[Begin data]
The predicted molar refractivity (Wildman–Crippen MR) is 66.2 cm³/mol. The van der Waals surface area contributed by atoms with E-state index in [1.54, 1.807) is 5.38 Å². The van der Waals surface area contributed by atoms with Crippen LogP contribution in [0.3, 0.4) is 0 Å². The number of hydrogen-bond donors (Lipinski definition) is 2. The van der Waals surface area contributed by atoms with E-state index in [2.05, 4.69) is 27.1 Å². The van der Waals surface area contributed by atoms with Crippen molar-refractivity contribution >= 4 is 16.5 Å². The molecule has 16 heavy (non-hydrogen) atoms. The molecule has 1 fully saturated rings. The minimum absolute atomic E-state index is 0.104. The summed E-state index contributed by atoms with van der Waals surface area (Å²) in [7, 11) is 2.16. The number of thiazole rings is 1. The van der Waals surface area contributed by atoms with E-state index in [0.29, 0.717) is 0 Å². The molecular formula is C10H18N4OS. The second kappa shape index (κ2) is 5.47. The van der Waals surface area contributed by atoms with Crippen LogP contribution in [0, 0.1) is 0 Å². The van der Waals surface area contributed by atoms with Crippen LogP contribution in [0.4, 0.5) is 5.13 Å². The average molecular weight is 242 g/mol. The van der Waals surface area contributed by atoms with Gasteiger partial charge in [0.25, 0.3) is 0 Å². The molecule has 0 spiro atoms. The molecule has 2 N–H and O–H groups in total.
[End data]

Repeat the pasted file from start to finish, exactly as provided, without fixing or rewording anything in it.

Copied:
The predicted molar refractivity (Wildman–Crippen MR) is 66.2 cm³/mol. The van der Waals surface area contributed by atoms with E-state index in [1.54, 1.807) is 5.38 Å². The van der Waals surface area contributed by atoms with Crippen LogP contribution in [0.3, 0.4) is 0 Å². The number of hydrogen-bond donors (Lipinski definition) is 2. The van der Waals surface area contributed by atoms with E-state index in [2.05, 4.69) is 27.1 Å². The van der Waals surface area contributed by atoms with Crippen molar-refractivity contribution >= 4 is 16.5 Å². The molecule has 16 heavy (non-hydrogen) atoms. The molecule has 1 fully saturated rings. The minimum absolute atomic E-state index is 0.104. The summed E-state index contributed by atoms with van der Waals surface area (Å²) in [7, 11) is 2.16. The number of thiazole rings is 1. The van der Waals surface area contributed by atoms with E-state index in [0.29, 0.717) is 0 Å². The molecular formula is C10H18N4OS. The second kappa shape index (κ2) is 5.47. The van der Waals surface area contributed by atoms with Crippen LogP contribution in [0, 0.1) is 0 Å². The van der Waals surface area contributed by atoms with Crippen LogP contribution in [0.4, 0.5) is 5.13 Å². The average molecular weight is 242 g/mol. The van der Waals surface area contributed by atoms with Gasteiger partial charge in [0.25, 0.3) is 0 Å². The molecule has 0 spiro atoms. The molecule has 2 N–H and O–H groups in total.